This feels like it could be a undergrad/grad-school quantum mechanics course level problem, or potentially something pretty interesting. I'd be happy with either answer, but I don't know which one is true.

Consider spin-1/2 quantum spins, and let us denote the Pauli operators as $X_i$, $Y_i$, and $Z_i$ etc. for the $i$-th spin. We have $N$ spins in total, and let's say we can group them into $n$ groups of $k$ spins, i.e. $kn=N$.

If we redefine $\tilde{X}_i := \sum_{j\in i\mathrm{-th~group}}^k X_i$ etc. by summing up those $k$ spins, and then defining a Hamiltonian only using those "coarse grained" terms, we can obtain a Hamiltonian that looks as if the elementary quantum degree of freedom with spin-$k/2$.

For example, something like this: \begin{equation} \tilde{H}=\sum_{i,j\leq n} w_{ij} \left(\tilde{X}_i \tilde{X}_j + \tilde{Y}_i \tilde{Y}_j\right) = \sum_{i,j\leq n} w_{ij} \left(\left(\sum^kX_i\right)\left(\sum^kX_j\right) + \left(\sum^kY_i\right)\left(\sum^kY_j\right)\right). \end{equation} The right hand side is only there to show the definition, and the sum is taken over the coarse-graining "group".

In this case, the coarse-grained operators $\tilde{X}_i$ etc. all satisfy the spin-$k/2$ angular momentum commutation relations; e.g. \begin{equation} [\tilde{X}_j,\tilde{Y}_j]=2i\tilde{Z}_j . \end{equation} Therefore, algebraically the Hamiltonian $\tilde H$ is the same as the Hamiltonian with $n$ spin-$k/2$s as elementary degrees of freedom, which we can call $H_{J=k/2}$ for now.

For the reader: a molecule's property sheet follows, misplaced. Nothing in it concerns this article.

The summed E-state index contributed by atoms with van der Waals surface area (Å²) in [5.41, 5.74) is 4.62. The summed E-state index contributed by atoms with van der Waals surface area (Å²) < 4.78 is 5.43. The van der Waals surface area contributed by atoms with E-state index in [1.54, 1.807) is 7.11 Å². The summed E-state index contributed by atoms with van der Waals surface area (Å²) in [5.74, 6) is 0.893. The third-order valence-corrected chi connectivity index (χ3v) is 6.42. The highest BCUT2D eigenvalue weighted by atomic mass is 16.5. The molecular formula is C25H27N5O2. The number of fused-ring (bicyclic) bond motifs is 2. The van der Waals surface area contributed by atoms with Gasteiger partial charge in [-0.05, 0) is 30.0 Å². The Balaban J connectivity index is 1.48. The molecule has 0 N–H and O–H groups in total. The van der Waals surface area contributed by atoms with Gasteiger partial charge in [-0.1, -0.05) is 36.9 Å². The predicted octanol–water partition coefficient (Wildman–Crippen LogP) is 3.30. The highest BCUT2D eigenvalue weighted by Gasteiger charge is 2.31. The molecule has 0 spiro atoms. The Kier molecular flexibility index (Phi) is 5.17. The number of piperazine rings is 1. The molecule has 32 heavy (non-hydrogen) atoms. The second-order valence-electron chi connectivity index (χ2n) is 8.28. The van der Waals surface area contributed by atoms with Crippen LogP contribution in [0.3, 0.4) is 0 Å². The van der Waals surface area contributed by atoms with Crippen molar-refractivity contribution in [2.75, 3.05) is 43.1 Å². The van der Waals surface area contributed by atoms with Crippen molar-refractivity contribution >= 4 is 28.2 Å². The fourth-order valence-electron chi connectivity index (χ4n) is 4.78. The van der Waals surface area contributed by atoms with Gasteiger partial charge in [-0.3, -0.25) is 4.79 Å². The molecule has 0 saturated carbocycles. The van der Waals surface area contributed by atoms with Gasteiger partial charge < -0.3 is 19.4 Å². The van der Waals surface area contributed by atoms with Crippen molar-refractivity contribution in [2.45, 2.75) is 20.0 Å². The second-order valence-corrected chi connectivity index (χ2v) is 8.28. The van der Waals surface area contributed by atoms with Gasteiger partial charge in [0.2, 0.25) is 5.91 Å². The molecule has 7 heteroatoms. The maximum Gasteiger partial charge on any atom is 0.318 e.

Now, the ground state $|\mathrm{GS}\rangle$ of Hamiltonian $\tilde H$ always seem to have the "coarse-grained spin" to be maximal, i.e. if you define $\tilde S_i^2 := \tilde X_i^2 + \tilde Y_i^2 +\tilde Z_i^2$, then $\langle\mathrm{GS}|\tilde S_i^2|\mathrm{GS}\rangle = k(k+2)$ for all $i=1,2,\ldots,n$. For me, this seems very natural because this simply matches up with the ground state of $H_{J=k/2}$, but I can't find a rigorous proof for this. Another thing is that for general eigenstates of $\tilde H$, this is not always true, so it seems like you would have to use the fact that you are only interested in the ground state somehow, which makes it harder to prove I think.

Does anyone know a good reference for this? It feels like maybe it's something to do with group representations of spins etc, but I'm not sure. I'd also very much welcome a proof if someone can provide that.

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    $\begingroup$ For clarity, please let me add one constraint for $\tilde{H}$ that it can only be linear for any coarse-grained spin term. So we allow terms like $\tilde{X}_i\tilde{Y}_j\tilde{X}_k$, but don't allow terms like $\tilde{X}_i^2$, because that will trivially reduce the coarse grained spin size. $\endgroup$ Jan 11 at 3:53

1 Answer 1


I don't know any relevant references. And I'm not sure that the statement about the ground state is always true. But I want to offer some thoughts about when and why this statement might be true.